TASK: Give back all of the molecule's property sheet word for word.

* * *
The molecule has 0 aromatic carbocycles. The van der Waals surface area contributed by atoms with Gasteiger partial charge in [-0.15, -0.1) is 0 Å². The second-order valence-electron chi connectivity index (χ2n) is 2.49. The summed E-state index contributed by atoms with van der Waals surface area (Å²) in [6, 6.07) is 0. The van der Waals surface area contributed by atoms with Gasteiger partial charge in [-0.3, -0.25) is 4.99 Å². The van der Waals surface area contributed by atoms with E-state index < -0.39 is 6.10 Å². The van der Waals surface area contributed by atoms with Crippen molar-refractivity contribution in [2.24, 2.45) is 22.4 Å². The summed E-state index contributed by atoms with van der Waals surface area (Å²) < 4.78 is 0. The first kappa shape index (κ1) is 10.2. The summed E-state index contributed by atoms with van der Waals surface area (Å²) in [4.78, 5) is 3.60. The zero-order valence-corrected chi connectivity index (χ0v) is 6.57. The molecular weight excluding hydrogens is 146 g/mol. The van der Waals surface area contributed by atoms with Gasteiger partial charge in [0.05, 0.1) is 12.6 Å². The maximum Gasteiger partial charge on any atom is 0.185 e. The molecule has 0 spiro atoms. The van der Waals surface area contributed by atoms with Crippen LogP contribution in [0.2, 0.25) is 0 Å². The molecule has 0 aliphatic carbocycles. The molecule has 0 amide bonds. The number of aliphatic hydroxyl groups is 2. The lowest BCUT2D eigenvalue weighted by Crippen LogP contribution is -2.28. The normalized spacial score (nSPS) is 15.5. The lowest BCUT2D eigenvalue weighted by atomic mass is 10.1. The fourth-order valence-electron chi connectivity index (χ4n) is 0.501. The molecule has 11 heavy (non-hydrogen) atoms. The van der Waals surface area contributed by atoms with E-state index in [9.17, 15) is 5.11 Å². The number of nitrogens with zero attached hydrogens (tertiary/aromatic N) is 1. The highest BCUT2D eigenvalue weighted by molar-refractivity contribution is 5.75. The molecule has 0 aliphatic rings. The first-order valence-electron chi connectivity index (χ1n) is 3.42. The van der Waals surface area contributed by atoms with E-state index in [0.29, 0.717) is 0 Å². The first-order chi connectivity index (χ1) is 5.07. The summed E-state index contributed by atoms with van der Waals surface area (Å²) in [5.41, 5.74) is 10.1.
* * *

The molecule has 0 aromatic carbocycles. The van der Waals surface area contributed by atoms with Gasteiger partial charge in [-0.15, -0.1) is 0 Å². The second-order valence-electron chi connectivity index (χ2n) is 2.49. The summed E-state index contributed by atoms with van der Waals surface area (Å²) in [6, 6.07) is 0. The van der Waals surface area contributed by atoms with Gasteiger partial charge in [-0.3, -0.25) is 4.99 Å². The van der Waals surface area contributed by atoms with E-state index < -0.39 is 6.10 Å². The van der Waals surface area contributed by atoms with Crippen molar-refractivity contribution in [2.24, 2.45) is 22.4 Å². The summed E-state index contributed by atoms with van der Waals surface area (Å²) < 4.78 is 0. The first kappa shape index (κ1) is 10.2. The summed E-state index contributed by atoms with van der Waals surface area (Å²) in [4.78, 5) is 3.60. The zero-order valence-corrected chi connectivity index (χ0v) is 6.57. The molecular weight excluding hydrogens is 146 g/mol. The van der Waals surface area contributed by atoms with Gasteiger partial charge in [0.05, 0.1) is 12.6 Å². The maximum Gasteiger partial charge on any atom is 0.185 e. The molecule has 0 spiro atoms. The van der Waals surface area contributed by atoms with Crippen LogP contribution in [0.2, 0.25) is 0 Å². The molecule has 0 aliphatic carbocycles. The molecule has 0 amide bonds. The number of aliphatic hydroxyl groups is 2. The lowest BCUT2D eigenvalue weighted by Crippen LogP contribution is -2.28. The normalized spacial score (nSPS) is 15.5. The lowest BCUT2D eigenvalue weighted by atomic mass is 10.1. The fourth-order valence-electron chi connectivity index (χ4n) is 0.501. The molecule has 11 heavy (non-hydrogen) atoms. The van der Waals surface area contributed by atoms with E-state index in [9.17, 15) is 5.11 Å². The number of nitrogens with zero attached hydrogens (tertiary/aromatic N) is 1. The highest BCUT2D eigenvalue weighted by molar-refractivity contribution is 5.75. The molecule has 0 aliphatic rings. The first-order valence-electron chi connectivity index (χ1n) is 3.42. The van der Waals surface area contributed by atoms with E-state index in [0.29, 0.717) is 0 Å². The first-order chi connectivity index (χ1) is 5.07. The summed E-state index contributed by atoms with van der Waals surface area (Å²) in [5.41, 5.74) is 10.1.